Netflix made a trip to Cannes’ Marche du Film, as the streaming service is looking to expand into the feature film market. They’ve already picked up Idris Elba’s Beasts of No Nation for distribution, and they have a deal to make and distribute Adam Sandler’s turds that no one else wants, but they want to be in the business of making feature films people will actually enjoy, so to that end, they went to Cannes. Coming out of that trip, they’ve just closed a deal to produce and distribute a project with Brad Pitt called War Machine, which is a fictionalized version of the book The Operators, about the US military brass’s swinging-dick days in Afghanistan. You may remember that as the book that got General Stanley McChrystal fired.
What really interests me here is Netflix’s involvement. The movie industry is on the brink of implosion, and Los Angeles is soaked in a palpable feeling of dread and uncertainty. Everyone knows what the problem is and no one wants to address it because it’s going to be a really f*cking unpleasant conversation that changes movies forever in ways we can’t evaluate as good or bad. The change that is coming—that is already on the doorstep—is so sweeping it’s unimaginable. For years I’ve compared the digital shift to the arrival of sound in early cinema, but we’re way beyond that now. Sound didn’t change how people watch movies, but the conversation we need to have means talking about making movies for an audience that no longer goes to the movies.
So far, the summer box office is bad. It’s barely topping last year’s record sh*tty summer and everyone is freaked out. After Avengers: Age of Ultron failed to beat The Avengers’ record on opening weekend, there was an effort to diagnose “what went wrong” at Marvel, but the answer is—nothing. Age of Ultron, if not a record breaker, is still a huge hit. It’s bound to be one of the few financial bright spots of 2015. The answer isn’t that anything went wrong at Marvel, it’s that something has happened to the audience—it’s shrinking. Domestically at least—international markets continue to expand—fewer people go to the movies each year, and this is the problem no one wants to talk about.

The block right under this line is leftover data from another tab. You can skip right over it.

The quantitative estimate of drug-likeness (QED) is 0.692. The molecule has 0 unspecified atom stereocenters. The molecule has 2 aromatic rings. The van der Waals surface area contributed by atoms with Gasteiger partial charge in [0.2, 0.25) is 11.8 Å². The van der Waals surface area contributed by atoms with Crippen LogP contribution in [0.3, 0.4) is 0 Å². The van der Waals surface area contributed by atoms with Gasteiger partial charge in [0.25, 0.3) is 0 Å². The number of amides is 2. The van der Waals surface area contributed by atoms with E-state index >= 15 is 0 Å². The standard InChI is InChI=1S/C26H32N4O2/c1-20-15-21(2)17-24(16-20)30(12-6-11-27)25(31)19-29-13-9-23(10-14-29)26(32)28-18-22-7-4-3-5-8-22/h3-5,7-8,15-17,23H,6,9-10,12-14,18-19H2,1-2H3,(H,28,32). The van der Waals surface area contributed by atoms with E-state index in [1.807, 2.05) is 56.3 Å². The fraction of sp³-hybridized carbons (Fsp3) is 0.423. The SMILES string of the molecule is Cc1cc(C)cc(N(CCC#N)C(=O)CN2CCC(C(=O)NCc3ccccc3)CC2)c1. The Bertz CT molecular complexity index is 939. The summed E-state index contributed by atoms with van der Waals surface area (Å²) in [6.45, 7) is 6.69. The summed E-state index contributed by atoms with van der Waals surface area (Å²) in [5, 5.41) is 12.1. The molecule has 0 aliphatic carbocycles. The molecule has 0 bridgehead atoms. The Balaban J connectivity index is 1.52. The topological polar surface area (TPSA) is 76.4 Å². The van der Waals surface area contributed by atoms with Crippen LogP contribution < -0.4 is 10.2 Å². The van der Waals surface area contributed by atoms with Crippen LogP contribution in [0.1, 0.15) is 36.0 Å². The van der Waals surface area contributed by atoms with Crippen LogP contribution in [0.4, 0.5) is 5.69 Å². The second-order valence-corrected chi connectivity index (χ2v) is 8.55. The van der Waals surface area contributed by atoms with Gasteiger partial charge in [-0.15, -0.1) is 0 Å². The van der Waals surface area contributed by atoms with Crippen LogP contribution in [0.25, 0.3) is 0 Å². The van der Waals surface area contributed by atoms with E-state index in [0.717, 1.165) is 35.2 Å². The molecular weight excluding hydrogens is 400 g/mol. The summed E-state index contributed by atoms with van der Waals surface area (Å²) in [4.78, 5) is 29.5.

How we watch has changed forever, and a lot of that is because of on demand and streaming options at home. The obvious answer is not “make more blockbusters”, it’s “start making stuff specifically to be consumed at home”. Don’t get me wrong—there will always be movie theaters. People will always want to go to the movies if the visual experience is big enough that it demands the big screen (thus the sudden run on space movies). But the core movie-watching experience IS shifting, and it’s shifting away from theaters. We can bitch and moan about that, or we can start figuring out how to get new, hopefully original, content to audiences in ways that keep filmmaking a viable way to make a living.
Enter Brad Pitt and Netflix. There will still be some kind of theatrical run for War Machine in order to qualify it for awards consideration—although I suspect those rules will change sooner rather than later—but the movie is being made with the streaming audience in mind. The budget is around $30 million, in the range that rarely gets greenlit by studios because you can’t make money on mid-budget movies anymore. And Pitt is by far the biggest name Netflix has bagged yet, a star in his prime, making a topical film. This could be what the future of movies looks like, with talent deals shifting from multi-picture superhero gigs to content creation for exclusive, digital/streaming outlets. Come next year, if War Machine is a hit, the conversation may finally change…with Brad Pitt leading the way.